America has failed its first post-Covid test — and Covid isn’t even over. The country remains fully mired in the pandemic, with this summer’s caseloads among the worst since the novel coronavirus first surfaced. At the same time, we have been unable to apply the lessons painfully gleaned over the past two years to the next virus to come along, monkeypox. Doubly alarming, monkeypox presented none of the staggering challenges that Covid did.
On Wednesday, Centers for Disease Control and Prevention Director Dr. Rochelle Walenksy conceded that her agency “did not reliably meet expectations” in its “big moment” when it came to confronting the challenge of the pandemic. In addition to this welcome admission, she also prioritized quicker data-sharing and stronger messaging that the public can readily relate to.
The mistakes have spanned the entire process from diagnosing monkeypox to treating it.
But the bungled monkeypox response underscores just how vast the gap is between the CDC’s aspirations and its current reality. The United States has had to declare the monkeypox outbreak a public health emergency to emphasize the growing risk to Americans. At this point, the nation’s monkeypox cases, confirmed in 49 states, account for more than 30 percent of the world’s current disease burden.
The public health challenge posed by monkeypox should have never been this formidable. Unlike Covid, the monkeypox virus was not an emergent threat for which a playbook and vaccine did not initially exist. In addition, many of the tools we needed to fight it were exactly what Covid should have prepared us for: beefing up our national stockpile of vaccines, rapidly administering tests, coordinating between federal and local authorities, and providing messaging that is unalarming and tailored to both general and at-risk populations.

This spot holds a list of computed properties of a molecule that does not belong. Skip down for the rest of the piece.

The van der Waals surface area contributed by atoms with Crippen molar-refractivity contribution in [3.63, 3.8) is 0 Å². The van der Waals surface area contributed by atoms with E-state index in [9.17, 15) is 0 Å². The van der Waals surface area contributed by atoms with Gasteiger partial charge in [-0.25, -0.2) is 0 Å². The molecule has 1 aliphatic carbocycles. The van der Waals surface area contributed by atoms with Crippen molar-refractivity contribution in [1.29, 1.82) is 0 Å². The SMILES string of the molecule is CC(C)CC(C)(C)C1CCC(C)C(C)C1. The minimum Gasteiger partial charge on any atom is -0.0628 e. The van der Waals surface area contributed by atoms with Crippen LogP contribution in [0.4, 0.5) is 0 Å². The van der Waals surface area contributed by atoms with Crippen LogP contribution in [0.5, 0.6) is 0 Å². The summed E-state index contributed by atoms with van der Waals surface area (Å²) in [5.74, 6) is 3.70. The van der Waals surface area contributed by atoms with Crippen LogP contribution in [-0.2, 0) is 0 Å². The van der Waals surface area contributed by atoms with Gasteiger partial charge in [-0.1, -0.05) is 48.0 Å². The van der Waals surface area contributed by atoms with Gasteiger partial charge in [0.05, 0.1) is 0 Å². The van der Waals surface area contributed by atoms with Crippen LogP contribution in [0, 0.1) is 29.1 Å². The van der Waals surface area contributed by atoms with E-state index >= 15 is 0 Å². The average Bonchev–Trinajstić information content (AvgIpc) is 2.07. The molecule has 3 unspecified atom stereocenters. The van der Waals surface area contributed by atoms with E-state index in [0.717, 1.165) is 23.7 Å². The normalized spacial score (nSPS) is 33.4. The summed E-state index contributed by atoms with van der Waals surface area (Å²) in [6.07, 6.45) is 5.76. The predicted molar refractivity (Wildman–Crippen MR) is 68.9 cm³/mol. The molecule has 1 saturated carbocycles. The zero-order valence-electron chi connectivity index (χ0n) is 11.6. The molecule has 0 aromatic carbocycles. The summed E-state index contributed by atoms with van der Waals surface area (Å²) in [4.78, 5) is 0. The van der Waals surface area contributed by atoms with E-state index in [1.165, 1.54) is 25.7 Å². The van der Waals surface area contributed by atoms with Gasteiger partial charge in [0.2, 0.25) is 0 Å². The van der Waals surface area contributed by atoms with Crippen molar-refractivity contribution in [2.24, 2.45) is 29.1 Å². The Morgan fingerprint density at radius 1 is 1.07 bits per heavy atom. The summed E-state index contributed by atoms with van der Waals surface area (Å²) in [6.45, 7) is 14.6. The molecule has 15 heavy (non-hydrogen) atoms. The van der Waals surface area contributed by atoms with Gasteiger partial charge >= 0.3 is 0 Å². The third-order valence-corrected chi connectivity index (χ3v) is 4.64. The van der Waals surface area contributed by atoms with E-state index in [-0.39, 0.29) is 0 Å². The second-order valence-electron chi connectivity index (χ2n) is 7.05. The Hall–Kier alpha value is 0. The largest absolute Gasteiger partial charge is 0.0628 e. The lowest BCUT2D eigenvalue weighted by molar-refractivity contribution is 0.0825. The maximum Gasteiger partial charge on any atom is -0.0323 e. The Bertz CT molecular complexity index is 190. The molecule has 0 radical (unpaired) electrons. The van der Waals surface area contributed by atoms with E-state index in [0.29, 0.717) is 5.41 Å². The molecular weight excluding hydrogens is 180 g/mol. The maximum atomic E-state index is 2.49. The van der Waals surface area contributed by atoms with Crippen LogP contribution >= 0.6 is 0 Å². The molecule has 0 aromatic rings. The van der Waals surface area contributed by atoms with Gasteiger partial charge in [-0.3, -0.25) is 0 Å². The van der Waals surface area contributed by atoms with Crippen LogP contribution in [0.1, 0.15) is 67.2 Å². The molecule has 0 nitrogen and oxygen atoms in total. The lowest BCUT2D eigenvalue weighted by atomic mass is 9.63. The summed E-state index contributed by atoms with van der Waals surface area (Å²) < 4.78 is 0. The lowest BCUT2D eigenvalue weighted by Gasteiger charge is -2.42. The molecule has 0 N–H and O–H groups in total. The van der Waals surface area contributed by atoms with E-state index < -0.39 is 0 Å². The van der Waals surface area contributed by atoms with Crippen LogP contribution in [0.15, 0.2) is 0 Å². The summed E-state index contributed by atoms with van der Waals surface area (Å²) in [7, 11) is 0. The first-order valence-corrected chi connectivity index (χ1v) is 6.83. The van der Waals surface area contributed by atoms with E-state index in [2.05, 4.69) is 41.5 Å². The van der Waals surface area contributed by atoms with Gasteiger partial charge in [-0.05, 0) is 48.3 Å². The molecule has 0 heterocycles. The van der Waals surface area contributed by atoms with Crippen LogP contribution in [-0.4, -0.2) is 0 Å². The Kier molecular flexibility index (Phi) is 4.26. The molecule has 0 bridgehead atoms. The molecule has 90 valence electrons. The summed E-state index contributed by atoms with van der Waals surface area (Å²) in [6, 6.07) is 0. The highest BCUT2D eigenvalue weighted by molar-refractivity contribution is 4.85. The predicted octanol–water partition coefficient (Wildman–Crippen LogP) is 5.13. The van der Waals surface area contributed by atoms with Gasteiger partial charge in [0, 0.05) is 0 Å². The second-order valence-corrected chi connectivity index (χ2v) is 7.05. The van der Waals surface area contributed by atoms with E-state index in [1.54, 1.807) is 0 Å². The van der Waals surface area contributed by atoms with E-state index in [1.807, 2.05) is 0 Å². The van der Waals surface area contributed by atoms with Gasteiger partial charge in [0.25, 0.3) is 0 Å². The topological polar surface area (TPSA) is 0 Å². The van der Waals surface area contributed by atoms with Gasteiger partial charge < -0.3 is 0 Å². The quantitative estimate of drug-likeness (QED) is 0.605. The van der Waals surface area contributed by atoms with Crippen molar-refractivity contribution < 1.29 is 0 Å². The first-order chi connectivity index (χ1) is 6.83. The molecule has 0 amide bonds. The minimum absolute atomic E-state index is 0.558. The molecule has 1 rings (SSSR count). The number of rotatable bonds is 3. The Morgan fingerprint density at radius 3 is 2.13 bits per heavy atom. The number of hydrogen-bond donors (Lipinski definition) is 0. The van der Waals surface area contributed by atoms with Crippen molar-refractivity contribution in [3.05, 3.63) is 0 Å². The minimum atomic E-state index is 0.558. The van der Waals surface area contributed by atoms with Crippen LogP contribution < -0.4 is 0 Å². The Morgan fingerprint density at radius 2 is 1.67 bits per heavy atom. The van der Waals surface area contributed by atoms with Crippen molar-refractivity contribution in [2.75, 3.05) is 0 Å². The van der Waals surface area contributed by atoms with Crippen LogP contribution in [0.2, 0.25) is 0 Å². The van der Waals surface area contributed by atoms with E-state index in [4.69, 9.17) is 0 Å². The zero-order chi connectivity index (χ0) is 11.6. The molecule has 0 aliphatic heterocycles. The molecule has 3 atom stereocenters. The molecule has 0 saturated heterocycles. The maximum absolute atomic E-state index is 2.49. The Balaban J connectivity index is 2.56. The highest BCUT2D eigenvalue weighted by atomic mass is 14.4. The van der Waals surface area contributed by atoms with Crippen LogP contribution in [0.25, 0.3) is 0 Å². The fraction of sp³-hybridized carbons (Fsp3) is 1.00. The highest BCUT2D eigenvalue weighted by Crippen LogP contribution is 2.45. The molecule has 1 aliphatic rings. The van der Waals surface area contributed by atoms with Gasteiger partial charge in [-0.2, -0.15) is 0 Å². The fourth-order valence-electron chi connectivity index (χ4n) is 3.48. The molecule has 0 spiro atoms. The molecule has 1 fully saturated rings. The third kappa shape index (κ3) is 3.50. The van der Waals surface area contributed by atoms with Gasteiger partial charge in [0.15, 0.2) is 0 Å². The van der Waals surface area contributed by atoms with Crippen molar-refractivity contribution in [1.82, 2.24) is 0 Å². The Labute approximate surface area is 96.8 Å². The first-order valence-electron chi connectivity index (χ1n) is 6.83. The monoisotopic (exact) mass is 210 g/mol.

From its emergence, Covid was a true heavyweight foe. It was airborne and highly contagious, with an elevated incidence of morbidity and mortality. Little was known about its various modes of transmission, disease course and complications. Furthermore, there were no vaccines, proven treatments or experience with disease management. Even the existing science on similar coronaviruses was unhelpful because of critical differences in its genome and virulence.
But the monkeypox narrative was nothing like this. The repetition of these public health failings in the case of monkeypox does not augur well for the future. Deadlier, more transmissible, pathogens may soon arise and sweep through the country unfettered if we don’t elevate our public health game.
Fortunately, monkeypox causes a largely mild and self-limiting illness. It presents with a characteristic painful rash and various symptoms such as fever, headache, fatigue and muscle aches, any of which can occur days after exposure. The skin lesions, which may be widespread, few in number or confined to genital areas, begin as flat red marks but later become raised pustules that inevitably scab over and fall off. And despite climbing global cases, deaths due to monkeypox have been very rare, especially outside Africa.